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37 of 38 people found the following review helpful By A Customer on September 19, 2003
Format: Hardcover
It's interesting to read the comment left by a reviewer telling author Kelly Brownell to "grow up." I am not sure this person even read the book, because it's in fact the author that is urging us to wake up.
Brownell gives an astute analysis of how the food industry targets CHILDREN. In detail, Brownell discusses what has happened to make obesity so prevalent in America, and why today's kids are so fat: giant portion sizes, sodas and candy in schools, multi-million dollar cross-marketing campaigns pushing junk foods rather than healthy foods, phased-out physical education programs, computers, movies, tvs and drive-throughs that keep us sedentary. His main question is: Why is America exploiting its kids? We don't want our children to smoke cigarettes, drink, or take drugs -- we want our kids to be educated and successful -- but if they want a Big Mac with Large Fries for dinner and a Big Gulp to wash it back, or Pop Tarts and a Pepsi for lunch, that's okay? His point is it's irresponsible and until we can get people to wise up to the manipulations of the Big Food companies, our kids are going to get fat. Parents have limited control over what their kids eat at school, the commercials they see and what they choose to eat, and for the most part kids make bad choices because they are getting reinforced messages from advertising. The appeal of a pop star peddling a cheeseburger can be very seductive, as can a cereal aisle filled with products that are movie tie-ins. These kids will suffer the same way smokers suffered before the truth about nicotine came out.
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32 of 34 people found the following review helpful By Robert Adler on January 5, 2004
Format: Hardcover
After reading Kelly Brownell's factual, rational and well-balanced book about the food industry and the American obesity crisis, I came away with the realization that basically the food industry is determined to turn all of us into foie gras. As Brownell, Director of the Yale Center for Eating and Weight Disorders, and co-author Katherine Horgen methodically demonstrate, the now global epidemic of obesity is anything but a lonely individual battle against overeating. Instead, we are victims of a host of factors that tip the scales dramatically against all of us: supersizing, saturation advertising from infancy on, aggressive lobbying, fast food and sugar-laden soft drinks in schools, the high cost and difficulty of finding healthy foods, plus all the factors that keep us sitting passively rather than exercising. It's a public health problem of enormous size, and as Brownell and Horgen consistently point out, it requires a political and environmental solution.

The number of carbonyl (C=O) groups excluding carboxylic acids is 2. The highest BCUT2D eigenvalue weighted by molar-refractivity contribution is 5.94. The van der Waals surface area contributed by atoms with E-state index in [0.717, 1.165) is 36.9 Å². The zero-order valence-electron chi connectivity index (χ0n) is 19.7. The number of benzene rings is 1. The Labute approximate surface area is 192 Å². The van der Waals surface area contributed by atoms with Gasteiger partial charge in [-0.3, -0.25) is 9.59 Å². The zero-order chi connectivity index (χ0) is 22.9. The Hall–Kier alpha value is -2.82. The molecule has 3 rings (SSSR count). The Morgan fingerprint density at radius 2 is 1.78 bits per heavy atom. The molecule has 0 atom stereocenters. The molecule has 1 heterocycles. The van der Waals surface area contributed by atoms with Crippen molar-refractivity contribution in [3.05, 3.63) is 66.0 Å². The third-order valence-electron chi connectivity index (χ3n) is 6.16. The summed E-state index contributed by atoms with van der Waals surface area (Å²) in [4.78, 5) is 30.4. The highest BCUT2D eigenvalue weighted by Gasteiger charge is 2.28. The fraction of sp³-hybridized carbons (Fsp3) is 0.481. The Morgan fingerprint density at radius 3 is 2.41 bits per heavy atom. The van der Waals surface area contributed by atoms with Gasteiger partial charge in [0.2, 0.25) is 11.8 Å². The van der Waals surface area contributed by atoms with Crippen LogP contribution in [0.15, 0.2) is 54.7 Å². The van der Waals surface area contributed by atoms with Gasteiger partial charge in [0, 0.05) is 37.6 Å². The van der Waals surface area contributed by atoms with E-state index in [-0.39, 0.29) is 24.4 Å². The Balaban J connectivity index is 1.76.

While the authors back up their argument with authoritative research, statistics and analysis, I was most struck by some of the details they reported: baby bottles with soft-drink logos, Ronald McDonald's 100% recognition rate among American children, the 70% of eight-year-olds who rate fast foods as healthier than home cooking, the fact that feeding a family with healthy food costs 50% more than with junk food, that many "servings" are up to seven times larger than those the USDA statistics on fat, carbohydrates and calories are based on, and, as has been widely reported, the projection that the current generation of overfed, under-exercised, diabetes-and-heart-disease-prone children may be the first in recent history to live shorter lives than their parents and grandparents.
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23 of 25 people found the following review helpful By "bethbabbin" on August 25, 2003
Format: Hardcover
I am the mother of three small children and I loved this book! Any parent who has gone to the grocery store with a preschooler knows the challenge of simply getting down the cereal aisle or past the candy counter without a fight. This book systematically examines all of the environmental forces that influence how we eat, and how our children are fed. What I liked most about this book were the suggestions of how we can try to make changes in our own communities -- we don't have to sit by and let our children be the targets of advertisers. I felt inspired by this book to get involved with my local school and make it a healthier place for our chidren.